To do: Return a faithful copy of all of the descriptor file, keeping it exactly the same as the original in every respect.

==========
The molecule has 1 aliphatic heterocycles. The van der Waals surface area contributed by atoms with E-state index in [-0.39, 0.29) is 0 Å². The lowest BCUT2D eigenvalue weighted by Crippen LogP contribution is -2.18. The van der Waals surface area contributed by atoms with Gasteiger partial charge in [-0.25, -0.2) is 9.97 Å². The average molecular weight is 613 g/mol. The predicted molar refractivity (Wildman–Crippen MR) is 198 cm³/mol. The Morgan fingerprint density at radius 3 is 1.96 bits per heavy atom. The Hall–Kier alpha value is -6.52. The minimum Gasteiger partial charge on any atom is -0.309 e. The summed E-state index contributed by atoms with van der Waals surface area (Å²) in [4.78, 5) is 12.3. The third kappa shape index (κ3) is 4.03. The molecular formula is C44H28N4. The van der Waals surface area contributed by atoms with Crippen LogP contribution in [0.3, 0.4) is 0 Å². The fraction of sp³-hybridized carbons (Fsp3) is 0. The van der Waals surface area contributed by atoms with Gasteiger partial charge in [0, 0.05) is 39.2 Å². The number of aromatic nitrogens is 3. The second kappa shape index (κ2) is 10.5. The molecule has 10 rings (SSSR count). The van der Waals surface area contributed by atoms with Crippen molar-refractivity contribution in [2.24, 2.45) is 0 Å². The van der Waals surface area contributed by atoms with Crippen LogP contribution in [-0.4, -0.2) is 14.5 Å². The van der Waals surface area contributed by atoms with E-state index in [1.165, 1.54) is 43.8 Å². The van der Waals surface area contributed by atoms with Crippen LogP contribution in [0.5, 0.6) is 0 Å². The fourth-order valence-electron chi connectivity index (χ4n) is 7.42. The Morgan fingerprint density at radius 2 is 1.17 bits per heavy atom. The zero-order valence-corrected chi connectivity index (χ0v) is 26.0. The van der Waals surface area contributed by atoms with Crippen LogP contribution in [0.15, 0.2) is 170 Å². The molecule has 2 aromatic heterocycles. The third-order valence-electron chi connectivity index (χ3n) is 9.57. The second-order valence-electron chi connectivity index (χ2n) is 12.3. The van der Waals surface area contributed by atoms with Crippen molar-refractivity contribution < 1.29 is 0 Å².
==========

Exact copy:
The molecule has 1 aliphatic heterocycles. The van der Waals surface area contributed by atoms with E-state index in [-0.39, 0.29) is 0 Å². The lowest BCUT2D eigenvalue weighted by Crippen LogP contribution is -2.18. The van der Waals surface area contributed by atoms with Gasteiger partial charge in [-0.25, -0.2) is 9.97 Å². The average molecular weight is 613 g/mol. The predicted molar refractivity (Wildman–Crippen MR) is 198 cm³/mol. The Morgan fingerprint density at radius 3 is 1.96 bits per heavy atom. The Hall–Kier alpha value is -6.52. The minimum Gasteiger partial charge on any atom is -0.309 e. The summed E-state index contributed by atoms with van der Waals surface area (Å²) in [4.78, 5) is 12.3. The third kappa shape index (κ3) is 4.03. The molecular formula is C44H28N4. The van der Waals surface area contributed by atoms with Crippen LogP contribution in [0.3, 0.4) is 0 Å². The fraction of sp³-hybridized carbons (Fsp3) is 0. The van der Waals surface area contributed by atoms with Gasteiger partial charge in [0, 0.05) is 39.2 Å². The number of aromatic nitrogens is 3. The second kappa shape index (κ2) is 10.5. The molecule has 10 rings (SSSR count). The van der Waals surface area contributed by atoms with Crippen molar-refractivity contribution in [2.24, 2.45) is 0 Å². The van der Waals surface area contributed by atoms with Crippen LogP contribution in [-0.4, -0.2) is 14.5 Å². The van der Waals surface area contributed by atoms with E-state index in [1.165, 1.54) is 43.8 Å². The van der Waals surface area contributed by atoms with Crippen LogP contribution in [0.5, 0.6) is 0 Å². The fourth-order valence-electron chi connectivity index (χ4n) is 7.42. The Morgan fingerprint density at radius 2 is 1.17 bits per heavy atom. The zero-order valence-corrected chi connectivity index (χ0v) is 26.0. The van der Waals surface area contributed by atoms with Crippen LogP contribution in [0.15, 0.2) is 170 Å². The molecule has 2 aromatic heterocycles. The third-order valence-electron chi connectivity index (χ3n) is 9.57. The second-order valence-electron chi connectivity index (χ2n) is 12.3. The van der Waals surface area contributed by atoms with Crippen molar-refractivity contribution < 1.29 is 0 Å².